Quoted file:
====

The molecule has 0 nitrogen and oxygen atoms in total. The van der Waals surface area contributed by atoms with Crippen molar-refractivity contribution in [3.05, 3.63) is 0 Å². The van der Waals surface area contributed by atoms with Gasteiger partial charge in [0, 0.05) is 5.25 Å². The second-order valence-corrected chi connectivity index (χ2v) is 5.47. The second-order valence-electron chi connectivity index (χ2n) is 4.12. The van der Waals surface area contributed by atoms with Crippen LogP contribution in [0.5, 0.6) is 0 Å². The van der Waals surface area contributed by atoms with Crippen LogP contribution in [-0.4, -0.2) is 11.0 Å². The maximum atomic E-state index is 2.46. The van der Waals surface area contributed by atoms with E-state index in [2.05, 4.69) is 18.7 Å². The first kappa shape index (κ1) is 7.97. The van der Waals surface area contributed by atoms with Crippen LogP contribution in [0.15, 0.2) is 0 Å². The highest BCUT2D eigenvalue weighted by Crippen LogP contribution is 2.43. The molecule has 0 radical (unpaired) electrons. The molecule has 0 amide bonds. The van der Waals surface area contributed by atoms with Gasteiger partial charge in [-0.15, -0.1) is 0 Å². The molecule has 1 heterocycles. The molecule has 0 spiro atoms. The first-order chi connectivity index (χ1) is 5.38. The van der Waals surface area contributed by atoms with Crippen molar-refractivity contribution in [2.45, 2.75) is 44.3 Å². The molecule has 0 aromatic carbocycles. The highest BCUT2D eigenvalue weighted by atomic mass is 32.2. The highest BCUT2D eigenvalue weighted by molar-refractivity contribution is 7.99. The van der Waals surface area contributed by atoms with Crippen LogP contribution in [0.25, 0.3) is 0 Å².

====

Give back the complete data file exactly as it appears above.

The molecule has 0 nitrogen and oxygen atoms in total. The van der Waals surface area contributed by atoms with Crippen molar-refractivity contribution in [3.05, 3.63) is 0 Å². The van der Waals surface area contributed by atoms with Gasteiger partial charge in [0, 0.05) is 5.25 Å². The second-order valence-corrected chi connectivity index (χ2v) is 5.47. The second-order valence-electron chi connectivity index (χ2n) is 4.12. The van der Waals surface area contributed by atoms with Crippen LogP contribution in [0.5, 0.6) is 0 Å². The van der Waals surface area contributed by atoms with Crippen LogP contribution in [-0.4, -0.2) is 11.0 Å². The maximum atomic E-state index is 2.46. The van der Waals surface area contributed by atoms with E-state index in [2.05, 4.69) is 18.7 Å². The first kappa shape index (κ1) is 7.97. The van der Waals surface area contributed by atoms with Crippen LogP contribution in [0.15, 0.2) is 0 Å². The highest BCUT2D eigenvalue weighted by Crippen LogP contribution is 2.43. The molecule has 0 radical (unpaired) electrons. The molecule has 0 amide bonds. The van der Waals surface area contributed by atoms with Gasteiger partial charge in [-0.15, -0.1) is 0 Å². The molecule has 1 heterocycles. The molecule has 0 spiro atoms. The first-order chi connectivity index (χ1) is 5.38. The van der Waals surface area contributed by atoms with Crippen molar-refractivity contribution in [2.45, 2.75) is 44.3 Å². The molecule has 0 aromatic carbocycles. The highest BCUT2D eigenvalue weighted by atomic mass is 32.2. The highest BCUT2D eigenvalue weighted by molar-refractivity contribution is 7.99. The van der Waals surface area contributed by atoms with Crippen LogP contribution in [0.25, 0.3) is 0 Å².